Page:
The Punjab and Haryana high court on Wednesday issued notices to the Punjab government, Dental Council of India, Baba Farid University of Health Sciences (BFUHS), Faridkot, Adesh University, Bathinda, and Guru Nanak Dev Dental College and Research Institute, Sunam, on an appeal regarding the denial of registration numbers to BDS students.
The petition has challenged the dismissal of a bunch of petitions by 450-odd Bachelor of Dental Surgery (BDS) students of private unaided dental colleges of Punjab who had challenged the university’s decision not to issue registration numbers to them.
Admitting the appeal, the high court has issued the notices for June 29.
On June 15, the high court bench of justice RK Jain had held that admissions to the course were to be done on the basis of the All India Pre-Medical Entrance Test (AIPMET) or any other test conducted by the state.
These students were admitted by private dental colleges on the basis of their marks in Class 12 (qualifying examination) for the academic session 2014-15. However, in February, the BFUHS had returned their registration numbers to respective colleges directing them to strike off their names.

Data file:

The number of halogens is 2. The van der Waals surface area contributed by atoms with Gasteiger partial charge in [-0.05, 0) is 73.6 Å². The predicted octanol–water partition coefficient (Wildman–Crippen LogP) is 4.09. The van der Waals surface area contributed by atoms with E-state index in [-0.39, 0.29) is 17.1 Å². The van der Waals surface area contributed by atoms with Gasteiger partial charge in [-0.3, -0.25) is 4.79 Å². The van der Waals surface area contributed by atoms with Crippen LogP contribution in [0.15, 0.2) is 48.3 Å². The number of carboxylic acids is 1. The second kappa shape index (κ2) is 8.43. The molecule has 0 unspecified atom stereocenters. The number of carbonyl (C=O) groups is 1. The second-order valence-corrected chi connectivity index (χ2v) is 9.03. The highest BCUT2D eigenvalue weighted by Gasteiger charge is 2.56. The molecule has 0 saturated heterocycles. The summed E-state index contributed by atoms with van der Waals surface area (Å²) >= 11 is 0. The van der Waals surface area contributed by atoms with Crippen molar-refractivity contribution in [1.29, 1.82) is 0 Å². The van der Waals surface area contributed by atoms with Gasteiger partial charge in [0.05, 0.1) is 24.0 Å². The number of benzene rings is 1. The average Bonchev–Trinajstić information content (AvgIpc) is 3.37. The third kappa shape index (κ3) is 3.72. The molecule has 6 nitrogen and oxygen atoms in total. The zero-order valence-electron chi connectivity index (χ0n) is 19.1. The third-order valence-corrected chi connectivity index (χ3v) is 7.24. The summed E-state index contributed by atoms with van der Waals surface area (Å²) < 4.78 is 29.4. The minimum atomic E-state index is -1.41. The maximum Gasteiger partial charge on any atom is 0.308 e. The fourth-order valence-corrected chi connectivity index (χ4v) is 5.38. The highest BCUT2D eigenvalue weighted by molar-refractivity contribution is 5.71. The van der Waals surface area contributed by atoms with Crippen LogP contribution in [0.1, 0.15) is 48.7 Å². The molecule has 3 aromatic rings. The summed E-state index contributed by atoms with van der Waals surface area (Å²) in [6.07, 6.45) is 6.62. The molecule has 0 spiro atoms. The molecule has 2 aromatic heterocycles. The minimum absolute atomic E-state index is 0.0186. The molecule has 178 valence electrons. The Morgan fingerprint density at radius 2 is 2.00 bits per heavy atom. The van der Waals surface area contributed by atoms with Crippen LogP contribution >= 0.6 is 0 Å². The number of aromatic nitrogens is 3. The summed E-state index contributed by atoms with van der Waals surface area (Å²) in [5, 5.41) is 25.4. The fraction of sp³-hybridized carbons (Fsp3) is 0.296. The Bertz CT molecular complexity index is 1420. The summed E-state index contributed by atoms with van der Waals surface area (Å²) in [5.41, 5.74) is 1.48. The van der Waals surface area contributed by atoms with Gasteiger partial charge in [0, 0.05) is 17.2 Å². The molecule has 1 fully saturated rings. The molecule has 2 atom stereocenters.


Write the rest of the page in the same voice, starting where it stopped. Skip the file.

The university’s decision was challenged by these students before the high court in April.
The high court held that these colleges not only violated the terms of the prospectus issued before the admissions but also the regulations of the Dental Council of India (DCI) and the Medical Council of India (MCI).
The court said Clause 4 of the notification (which talks about filling seats on the basis of the qualifying examination) ran contrary to the revised BDS regulations, 2007, and Graduate Medical Education Regulations, 1997.
The petitioners had pleaded that their admissions be allowed against the large number of vacant seats lying vacant after the counselling conducted by the university for the academic session 2014-15.
They had also argued that in most neighbouring states and in the past in Punjab as well, admissions were done on the basis of the qualifying examination. However, the high court did not accept the argument.